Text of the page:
Unless your parent is eligible for funding help from the Local Authority, you will need to look carefully at how best to manage meeting the regular care fee bills – especially if you want to preserve some of your parents’ estate to pass on to the next generation.
Paying for Care Fees yourselves without support from the Local Authority, does have its benefits. It does, for example, widen your choices in terms of the care you purchase. However, maintaining sufficient funds to continue to pay your fees for an indefinite period does require careful planning.
As a “self-funder”, your parent could potentially use a range of sources to cover care fees. These might include:
- Pension savings, taken either as an income or as a lump sum withdrawal
- Income from savings and investments
- An Immediate Care Plan which is an annuity product specially designed to provide a top-up to income to meet care fees
- Borrowing such as Equity Release and Lifetime Mortgages, although this option is only usually available for care in your own home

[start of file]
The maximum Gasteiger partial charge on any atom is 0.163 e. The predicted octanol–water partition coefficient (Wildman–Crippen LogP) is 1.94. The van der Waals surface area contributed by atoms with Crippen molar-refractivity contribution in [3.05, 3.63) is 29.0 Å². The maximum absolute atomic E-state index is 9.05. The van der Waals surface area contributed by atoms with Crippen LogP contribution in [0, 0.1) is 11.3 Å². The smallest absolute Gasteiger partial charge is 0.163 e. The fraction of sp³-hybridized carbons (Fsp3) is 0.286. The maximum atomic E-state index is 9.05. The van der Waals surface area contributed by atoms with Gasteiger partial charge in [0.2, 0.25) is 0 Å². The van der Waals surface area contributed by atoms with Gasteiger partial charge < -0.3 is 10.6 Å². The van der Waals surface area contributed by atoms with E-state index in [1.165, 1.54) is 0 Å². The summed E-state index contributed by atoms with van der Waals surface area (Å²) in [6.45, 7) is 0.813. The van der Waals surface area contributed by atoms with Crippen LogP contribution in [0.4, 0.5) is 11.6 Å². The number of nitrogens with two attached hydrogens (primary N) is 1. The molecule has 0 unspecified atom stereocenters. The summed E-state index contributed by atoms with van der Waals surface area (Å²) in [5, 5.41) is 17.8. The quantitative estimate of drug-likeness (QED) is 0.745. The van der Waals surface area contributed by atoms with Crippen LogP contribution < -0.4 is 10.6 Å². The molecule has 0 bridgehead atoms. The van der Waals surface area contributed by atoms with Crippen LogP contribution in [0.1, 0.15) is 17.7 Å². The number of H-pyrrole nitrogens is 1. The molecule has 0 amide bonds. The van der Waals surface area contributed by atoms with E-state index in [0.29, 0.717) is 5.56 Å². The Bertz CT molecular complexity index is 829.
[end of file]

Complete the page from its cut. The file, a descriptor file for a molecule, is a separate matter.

- Rental income from a property
How much will we need?
According to Which? (Nov 2016/17), the average cost of residential care in the East of England in 2014-15 was £600 per week.
- If nursing care is required, the average cost goes up to £841 per week.
- A new full state pension currently brings in just £159.55 per week. Anyone who retired before April 2016 will get a maximum of £119.30 plus any additional entitlements they’ve accrued.
- You may be entitled to other benefits and allowances, click HERE for more information.
Where can I get advice?
A financial adviser who is authorised and regulated by the Financial Conduct Authority is your best source of advice. There are 2 specialist accreditations that advisers may hold that demonstrate their knowledge and experience of dealing with Care Fees and other later life issues. These are:
- The Society of Later Life Advisers (SOLLA) – see http://societyoflaterlifeadvisers.co.uk/
- The Later Life Academy – see http://www.laterlifeacademy.co.uk/
These accreditations show not just specialist knowledge, but also evidence that the adviser understands the need to safeguard vulnerable people and deals with clients with empathy and patience.
You can also visit our Self Funded Care section which will give you further advice on equity release, annuities and deferred payment agreements.